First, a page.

We recently bid on a project in the building materials industry. To prepare our proposal we conducted more than 10 interviews with green building consultants, engineers, architects, construction firms and property management companies. It would have been a great project. Unfortunately, we did not win the bid. But we learned a few things that I thought I’d share. To protect the confidentiality of our dealings with the client, I won’t identify the product category.
The primary objectives of the study were as follows:
- Develop a better understanding of deciders and influencers in this category and of thought leaders in the built environment and sustainability.
- Learn what key terms such as “sustainability,” “green building” and “high-performance building” mean to this population.
- Assess this population’s reactions to a list of potential company sustainability initiatives, including
- how positively or negatively they would rate them
- how they affect their views of the company including its offerings and/or its brands
- how they influence recommendations of the company’s offerings
- Prioritize the list of proposed sustainability initiatives based on reactions of target group as well as an analysis of the broader views of thought leaders.
Do you see why I thought it would have been a great project?
Drawing on our background research for the proposal and our prior research in sustainability, we developed some initial hypotheses and perspectives that influenced our proposed approach to the project.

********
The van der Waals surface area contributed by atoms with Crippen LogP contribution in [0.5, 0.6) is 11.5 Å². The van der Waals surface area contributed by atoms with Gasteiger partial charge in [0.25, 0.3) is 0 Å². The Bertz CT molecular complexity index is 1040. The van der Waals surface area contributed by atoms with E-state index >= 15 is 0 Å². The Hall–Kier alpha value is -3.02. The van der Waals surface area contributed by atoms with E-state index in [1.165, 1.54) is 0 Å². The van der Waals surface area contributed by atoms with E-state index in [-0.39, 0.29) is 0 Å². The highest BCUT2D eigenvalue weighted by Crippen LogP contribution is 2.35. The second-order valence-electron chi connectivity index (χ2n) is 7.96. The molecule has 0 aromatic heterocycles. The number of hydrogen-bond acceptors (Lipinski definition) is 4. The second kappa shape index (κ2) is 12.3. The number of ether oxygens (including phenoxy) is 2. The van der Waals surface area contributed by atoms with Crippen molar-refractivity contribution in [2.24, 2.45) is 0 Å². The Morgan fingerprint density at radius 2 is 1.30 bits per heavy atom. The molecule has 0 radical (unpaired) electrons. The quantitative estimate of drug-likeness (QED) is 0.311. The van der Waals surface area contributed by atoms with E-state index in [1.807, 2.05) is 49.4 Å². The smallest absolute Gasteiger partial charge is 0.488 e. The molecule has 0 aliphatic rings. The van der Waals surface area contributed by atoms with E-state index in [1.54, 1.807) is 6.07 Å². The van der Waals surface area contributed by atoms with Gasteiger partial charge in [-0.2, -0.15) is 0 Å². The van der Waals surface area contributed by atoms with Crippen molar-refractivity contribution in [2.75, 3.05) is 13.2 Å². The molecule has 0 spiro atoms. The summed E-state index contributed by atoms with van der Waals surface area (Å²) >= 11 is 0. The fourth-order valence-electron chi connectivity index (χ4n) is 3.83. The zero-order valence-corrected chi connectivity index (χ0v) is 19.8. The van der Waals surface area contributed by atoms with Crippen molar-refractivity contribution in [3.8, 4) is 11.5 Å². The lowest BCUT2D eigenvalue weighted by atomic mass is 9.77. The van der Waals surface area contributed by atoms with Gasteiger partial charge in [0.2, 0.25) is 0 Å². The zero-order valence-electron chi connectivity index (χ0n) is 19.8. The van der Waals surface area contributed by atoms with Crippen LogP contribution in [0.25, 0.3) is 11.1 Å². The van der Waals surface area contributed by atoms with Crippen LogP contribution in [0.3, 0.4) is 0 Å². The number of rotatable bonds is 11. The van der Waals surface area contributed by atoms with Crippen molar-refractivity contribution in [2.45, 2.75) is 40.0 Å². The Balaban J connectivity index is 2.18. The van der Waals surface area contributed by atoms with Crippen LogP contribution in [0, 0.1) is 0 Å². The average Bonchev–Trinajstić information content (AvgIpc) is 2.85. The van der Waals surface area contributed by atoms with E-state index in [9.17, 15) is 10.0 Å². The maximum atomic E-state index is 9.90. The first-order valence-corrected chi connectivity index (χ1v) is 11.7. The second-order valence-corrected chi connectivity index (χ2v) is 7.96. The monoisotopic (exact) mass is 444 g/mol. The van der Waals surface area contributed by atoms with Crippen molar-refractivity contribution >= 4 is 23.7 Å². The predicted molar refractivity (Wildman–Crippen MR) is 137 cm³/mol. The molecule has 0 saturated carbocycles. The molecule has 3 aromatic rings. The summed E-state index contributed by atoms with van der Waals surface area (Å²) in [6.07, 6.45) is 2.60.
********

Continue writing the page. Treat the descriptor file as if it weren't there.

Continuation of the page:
We found, for instance, that the influencers of building materials purchases for any given building project can be numerous and may include facilities VPs, design engineers, architects and specialized consultants. The selection of these products is often based on the prior experience of the specifiers; preferred vendor lists; and design guideline documents that predate a specific project and are often prepared by committees at some organizations.
Meanwhile, a previous Green Research study on the role of corporate sustainability executives revealed that while they play a key role in defining and communicating the company’s position on sustainability, they tend to focus their efforts on a small number of high-leverage initiatives. They are more likely to guide the development of policy than to influence directly the purchase of individual materials and products. And they tend to wield only a moderate degree of influence over policies and procedures related to facilities and procurement, as the above graphic shows.
Our hypothesis is that today sustainability is not a big influencer in the category in question. Specifiers we spoke with are aware of the efforts of building products manufacturers to position their products as green. Their reactions to these claims range from interest to skepticism to the view that the claims are irrelevant. Even among sophisticated buyers and green-building thought leaders, we expected to find that sustainability considerations may not be a primary driver of product selection in this category in the near future.
In this context, we proposed a research design that would allow us to tease out the role of product sustainability versus corporate-level sustainability; to better understand the influence that company reputation may play in the product selection process; and to identify initiatives and claims that can bolster a manufacturer’s reputation without provoking negative reactions to perceived “greenwashing.”
You win some and you lose some. If you have a research need you’d like to discuss with us, please drop us a line.